Average Israeli spent nearly half of 2011 working for gov't

Tax Freedom Day marks the first day of the year that Israelis begin to earn money for themselves.

By NADAV SHEMER
June 29, 2011 13:00
3 minute read.
Sweat shop workers sewing

Sweat shop workers-311. (photo credit: Courtesy)

If it feels like you worked half of this year just to pay all your taxes, new research has found you’re not too far off the mark. According to a report from the Jerusalem Institute for Market Studies, the average Israeli spent 182 days working for the government this year, which means that on Wednesday citizens finally started earning money for their own private consumption or savings.

“Tax Freedom Day,” or TFD, the date each year when people begin to earn for themselves, came seven days later for Israelis in 2011 than it did last year, the institute’s research found. In fact, had TFD fallen one day later, it would have taken Israeli taxpayers back to the situation they found themselves in every year from 1990 to 2009, when they worked more for the government than for themselves.

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The reason Israelis pay proportionately less tax today than they did in the last two decades is because of the impact of corporate and marginal income-tax reductions that were implemented years ago, combined with an increase in growth, Yarden Gazit, the paper’s coauthor, told The Jerusalem Post Wednesday.

“In the past few years we’ve been enjoying the results of reforms from the beginning of the last decade,” he said, adding: “I think now the impact of these reforms is beginning to fade off, so if we want to continue to enjoy the growth we have been enjoying, we’re going to need to continue to see these changes in policy.

“This trend in tax reduction has been halted by the current government. The plan was to continue decreasing the corporate tax, which so far hasn’t happened, and the value-added tax as well, and that’s why we’re one week behind on last year.”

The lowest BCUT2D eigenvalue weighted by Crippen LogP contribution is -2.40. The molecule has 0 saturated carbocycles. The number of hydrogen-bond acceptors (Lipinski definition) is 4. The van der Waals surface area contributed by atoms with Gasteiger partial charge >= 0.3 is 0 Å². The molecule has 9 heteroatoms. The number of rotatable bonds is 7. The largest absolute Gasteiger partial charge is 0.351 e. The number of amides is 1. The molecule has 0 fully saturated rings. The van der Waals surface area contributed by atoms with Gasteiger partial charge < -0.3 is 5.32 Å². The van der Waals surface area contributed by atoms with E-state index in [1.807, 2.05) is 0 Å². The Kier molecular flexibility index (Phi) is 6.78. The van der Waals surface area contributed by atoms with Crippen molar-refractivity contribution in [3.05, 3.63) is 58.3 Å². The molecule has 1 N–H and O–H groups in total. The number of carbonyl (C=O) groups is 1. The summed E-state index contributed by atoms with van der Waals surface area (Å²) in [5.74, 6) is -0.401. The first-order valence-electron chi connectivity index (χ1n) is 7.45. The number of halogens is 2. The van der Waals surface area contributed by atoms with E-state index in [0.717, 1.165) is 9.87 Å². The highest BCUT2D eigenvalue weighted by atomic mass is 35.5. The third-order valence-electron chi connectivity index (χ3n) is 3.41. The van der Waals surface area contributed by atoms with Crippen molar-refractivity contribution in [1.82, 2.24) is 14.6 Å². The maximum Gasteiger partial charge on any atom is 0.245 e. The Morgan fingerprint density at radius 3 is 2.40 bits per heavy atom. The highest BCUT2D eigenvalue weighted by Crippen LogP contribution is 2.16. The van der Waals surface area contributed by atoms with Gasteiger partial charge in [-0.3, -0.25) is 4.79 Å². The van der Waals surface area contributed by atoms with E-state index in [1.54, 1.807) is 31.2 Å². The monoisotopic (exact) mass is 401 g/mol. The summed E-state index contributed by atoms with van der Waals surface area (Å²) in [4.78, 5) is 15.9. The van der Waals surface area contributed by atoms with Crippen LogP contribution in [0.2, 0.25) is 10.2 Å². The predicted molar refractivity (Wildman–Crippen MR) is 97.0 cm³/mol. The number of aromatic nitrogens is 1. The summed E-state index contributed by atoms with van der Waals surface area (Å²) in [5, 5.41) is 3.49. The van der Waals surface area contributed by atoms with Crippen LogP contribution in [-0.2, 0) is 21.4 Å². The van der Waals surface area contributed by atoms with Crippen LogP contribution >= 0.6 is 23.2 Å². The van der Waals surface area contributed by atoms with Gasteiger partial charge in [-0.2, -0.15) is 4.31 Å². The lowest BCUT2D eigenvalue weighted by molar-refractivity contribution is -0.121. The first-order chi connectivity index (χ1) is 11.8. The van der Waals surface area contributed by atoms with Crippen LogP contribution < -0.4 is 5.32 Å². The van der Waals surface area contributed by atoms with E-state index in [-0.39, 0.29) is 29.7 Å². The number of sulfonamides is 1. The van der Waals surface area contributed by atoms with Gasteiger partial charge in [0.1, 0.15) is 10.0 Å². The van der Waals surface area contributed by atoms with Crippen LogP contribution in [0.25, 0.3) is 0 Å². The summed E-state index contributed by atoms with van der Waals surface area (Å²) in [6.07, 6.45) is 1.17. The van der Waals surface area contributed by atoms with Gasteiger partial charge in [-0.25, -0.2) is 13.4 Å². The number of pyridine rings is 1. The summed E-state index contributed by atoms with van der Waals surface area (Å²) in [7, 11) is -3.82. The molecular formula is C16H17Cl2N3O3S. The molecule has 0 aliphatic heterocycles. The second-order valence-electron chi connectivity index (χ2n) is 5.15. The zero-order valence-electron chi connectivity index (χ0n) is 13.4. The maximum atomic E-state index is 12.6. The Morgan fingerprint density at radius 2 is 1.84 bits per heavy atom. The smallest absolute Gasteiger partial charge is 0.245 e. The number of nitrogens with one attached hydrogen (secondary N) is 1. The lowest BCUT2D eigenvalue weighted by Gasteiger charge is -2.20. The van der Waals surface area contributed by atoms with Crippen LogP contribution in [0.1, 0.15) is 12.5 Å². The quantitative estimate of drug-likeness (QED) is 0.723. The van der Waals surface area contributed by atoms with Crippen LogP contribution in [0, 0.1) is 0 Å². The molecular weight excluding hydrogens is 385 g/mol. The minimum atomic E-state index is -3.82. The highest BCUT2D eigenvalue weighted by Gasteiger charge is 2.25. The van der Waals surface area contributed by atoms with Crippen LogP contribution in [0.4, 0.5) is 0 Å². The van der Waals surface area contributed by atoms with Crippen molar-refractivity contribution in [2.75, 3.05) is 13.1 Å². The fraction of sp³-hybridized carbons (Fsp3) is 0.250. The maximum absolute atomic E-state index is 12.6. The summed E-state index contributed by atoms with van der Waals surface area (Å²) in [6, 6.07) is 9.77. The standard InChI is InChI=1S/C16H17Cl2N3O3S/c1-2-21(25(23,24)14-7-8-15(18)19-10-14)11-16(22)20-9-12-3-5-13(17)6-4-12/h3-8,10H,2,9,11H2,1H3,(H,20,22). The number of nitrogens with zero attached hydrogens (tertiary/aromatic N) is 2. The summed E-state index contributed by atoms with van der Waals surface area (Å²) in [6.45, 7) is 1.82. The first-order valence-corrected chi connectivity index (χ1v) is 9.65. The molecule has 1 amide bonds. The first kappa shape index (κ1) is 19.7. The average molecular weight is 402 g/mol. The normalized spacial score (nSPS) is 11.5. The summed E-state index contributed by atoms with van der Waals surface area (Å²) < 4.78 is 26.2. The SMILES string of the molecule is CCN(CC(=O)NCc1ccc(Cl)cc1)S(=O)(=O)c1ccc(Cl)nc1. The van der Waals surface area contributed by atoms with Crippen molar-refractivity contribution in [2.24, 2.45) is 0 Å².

Gazit said Prime Minister Binyamin Netanyahu had made a Facebook post about the institute’s research last year but did not back up his promise to implement tax reforms that would ensure Israelis continue to work less than half the year for the government.

Compared to other developed economies, Israel’s tax burden is still relatively high.

Among other countries where research was conducted this year, the United States celebrated Tax Freedom Day on April 12, the United Kingdom on May 30, Canada on June 6, Croatia and Belgium on June 10 and Italy on June 18. Only in Germany (July 8), France (July 16) and Sweden and Norway (July 29) was the tax burden higher than in Israel.

The US is a special case because of its smaller relative government expenditure, Gazit said, adding: “What one needs to take into account is the large deficit in the US that is not considered in [calculating] Tax Freedom Day. Otherwise the current year’s deficit is worth nearly 10 percent of the US budget, which would be equivalent to another 10 or 15 days [of tax payments].”

TFD is calculated by taking the ratio of total taxes paid by the population over net national income. In Israel the data come from the Central Bureau of Statistics and the Finance Ministry. In 2011 sales taxes represented 40 days of work, individual income tax 38 days, import taxes 22 days, corporate and local taxes 15 days each, health taxes 11 days and fuel taxes 10 days.

Gazit said he thinks most Israelis are aware of their high tax burden but are unaware that 35% of the total public budget, or 64 days worked per person, goes toward repaying interest and principal on loans the government took out in the past.

While Israel’s high tax burden is often attributed to the security situation, he said, Israelis only worked 25 days in 2011 to finance the defense budget, compared to 26 days for welfare and social services and 22 days for education.


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